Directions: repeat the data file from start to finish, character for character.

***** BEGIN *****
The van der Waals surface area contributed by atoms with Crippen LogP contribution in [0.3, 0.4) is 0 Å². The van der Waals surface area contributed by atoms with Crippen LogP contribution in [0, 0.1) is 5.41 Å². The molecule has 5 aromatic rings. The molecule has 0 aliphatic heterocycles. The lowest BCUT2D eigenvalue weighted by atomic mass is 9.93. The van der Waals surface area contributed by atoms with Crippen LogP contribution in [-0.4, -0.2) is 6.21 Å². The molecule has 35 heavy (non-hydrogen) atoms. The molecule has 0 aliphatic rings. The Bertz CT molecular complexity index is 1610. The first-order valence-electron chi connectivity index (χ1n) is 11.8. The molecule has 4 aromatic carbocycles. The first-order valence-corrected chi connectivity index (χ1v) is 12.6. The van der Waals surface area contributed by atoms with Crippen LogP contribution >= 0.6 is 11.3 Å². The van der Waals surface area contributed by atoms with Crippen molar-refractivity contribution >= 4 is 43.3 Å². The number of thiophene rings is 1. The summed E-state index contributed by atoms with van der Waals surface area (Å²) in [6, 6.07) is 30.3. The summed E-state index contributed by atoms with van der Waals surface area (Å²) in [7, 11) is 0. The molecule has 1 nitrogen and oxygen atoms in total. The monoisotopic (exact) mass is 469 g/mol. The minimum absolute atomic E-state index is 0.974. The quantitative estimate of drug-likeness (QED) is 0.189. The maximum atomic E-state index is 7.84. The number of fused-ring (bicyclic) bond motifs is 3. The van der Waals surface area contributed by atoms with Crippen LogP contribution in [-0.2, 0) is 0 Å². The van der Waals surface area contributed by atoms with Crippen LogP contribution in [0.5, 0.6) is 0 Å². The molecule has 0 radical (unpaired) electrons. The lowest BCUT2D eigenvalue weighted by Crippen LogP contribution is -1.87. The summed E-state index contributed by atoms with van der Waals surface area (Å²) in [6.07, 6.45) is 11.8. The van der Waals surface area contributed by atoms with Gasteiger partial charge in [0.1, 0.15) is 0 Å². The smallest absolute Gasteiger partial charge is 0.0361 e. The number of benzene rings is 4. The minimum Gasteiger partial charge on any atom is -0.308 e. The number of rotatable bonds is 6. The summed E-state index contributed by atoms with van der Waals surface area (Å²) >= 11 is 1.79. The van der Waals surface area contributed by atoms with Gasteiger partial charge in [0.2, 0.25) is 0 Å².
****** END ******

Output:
The van der Waals surface area contributed by atoms with Crippen LogP contribution in [0.3, 0.4) is 0 Å². The van der Waals surface area contributed by atoms with Crippen LogP contribution in [0, 0.1) is 5.41 Å². The molecule has 5 aromatic rings. The molecule has 0 aliphatic heterocycles. The lowest BCUT2D eigenvalue weighted by atomic mass is 9.93. The van der Waals surface area contributed by atoms with Crippen LogP contribution in [-0.4, -0.2) is 6.21 Å². The molecule has 35 heavy (non-hydrogen) atoms. The molecule has 0 aliphatic rings. The Bertz CT molecular complexity index is 1610. The first-order valence-electron chi connectivity index (χ1n) is 11.8. The molecule has 4 aromatic carbocycles. The first-order valence-corrected chi connectivity index (χ1v) is 12.6. The van der Waals surface area contributed by atoms with Crippen LogP contribution >= 0.6 is 11.3 Å². The van der Waals surface area contributed by atoms with Crippen molar-refractivity contribution >= 4 is 43.3 Å². The number of thiophene rings is 1. The summed E-state index contributed by atoms with van der Waals surface area (Å²) in [6, 6.07) is 30.3. The summed E-state index contributed by atoms with van der Waals surface area (Å²) in [7, 11) is 0. The molecule has 1 nitrogen and oxygen atoms in total. The monoisotopic (exact) mass is 469 g/mol. The minimum absolute atomic E-state index is 0.974. The quantitative estimate of drug-likeness (QED) is 0.189. The maximum atomic E-state index is 7.84. The number of fused-ring (bicyclic) bond motifs is 3. The van der Waals surface area contributed by atoms with Crippen LogP contribution in [-0.2, 0) is 0 Å². The van der Waals surface area contributed by atoms with Crippen LogP contribution in [0.5, 0.6) is 0 Å². The molecule has 0 radical (unpaired) electrons. The lowest BCUT2D eigenvalue weighted by Crippen LogP contribution is -1.87. The summed E-state index contributed by atoms with van der Waals surface area (Å²) in [6.07, 6.45) is 11.8. The van der Waals surface area contributed by atoms with Gasteiger partial charge in [0.1, 0.15) is 0 Å². The smallest absolute Gasteiger partial charge is 0.0361 e. The number of benzene rings is 4. The minimum Gasteiger partial charge on any atom is -0.308 e. The number of rotatable bonds is 6. The summed E-state index contributed by atoms with van der Waals surface area (Å²) >= 11 is 1.79. The van der Waals surface area contributed by atoms with Gasteiger partial charge in [0.2, 0.25) is 0 Å².